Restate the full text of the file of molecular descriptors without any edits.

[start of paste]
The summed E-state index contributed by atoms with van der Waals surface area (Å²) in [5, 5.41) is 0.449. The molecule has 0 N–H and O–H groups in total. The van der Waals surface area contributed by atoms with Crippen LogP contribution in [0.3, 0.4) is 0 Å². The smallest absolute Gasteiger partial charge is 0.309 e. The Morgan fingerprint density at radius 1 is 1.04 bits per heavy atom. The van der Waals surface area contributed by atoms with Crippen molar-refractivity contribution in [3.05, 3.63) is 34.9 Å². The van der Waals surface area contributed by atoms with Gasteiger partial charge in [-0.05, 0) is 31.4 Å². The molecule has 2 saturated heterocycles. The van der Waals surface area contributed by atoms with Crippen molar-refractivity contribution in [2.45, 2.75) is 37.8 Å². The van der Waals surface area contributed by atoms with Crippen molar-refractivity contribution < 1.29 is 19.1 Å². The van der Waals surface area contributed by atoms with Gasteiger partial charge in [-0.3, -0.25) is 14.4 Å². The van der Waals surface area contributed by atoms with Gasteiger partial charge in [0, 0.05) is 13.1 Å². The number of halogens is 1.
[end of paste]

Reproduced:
The summed E-state index contributed by atoms with van der Waals surface area (Å²) in [5, 5.41) is 0.449. The molecule has 0 N–H and O–H groups in total. The van der Waals surface area contributed by atoms with Crippen LogP contribution in [0.3, 0.4) is 0 Å². The smallest absolute Gasteiger partial charge is 0.309 e. The Morgan fingerprint density at radius 1 is 1.04 bits per heavy atom. The van der Waals surface area contributed by atoms with Crippen molar-refractivity contribution in [3.05, 3.63) is 34.9 Å². The van der Waals surface area contributed by atoms with Gasteiger partial charge in [-0.05, 0) is 31.4 Å². The molecule has 2 saturated heterocycles. The van der Waals surface area contributed by atoms with Crippen molar-refractivity contribution in [2.45, 2.75) is 37.8 Å². The van der Waals surface area contributed by atoms with Crippen molar-refractivity contribution < 1.29 is 19.1 Å². The van der Waals surface area contributed by atoms with Gasteiger partial charge in [-0.3, -0.25) is 14.4 Å². The van der Waals surface area contributed by atoms with Gasteiger partial charge in [0, 0.05) is 13.1 Å². The number of halogens is 1.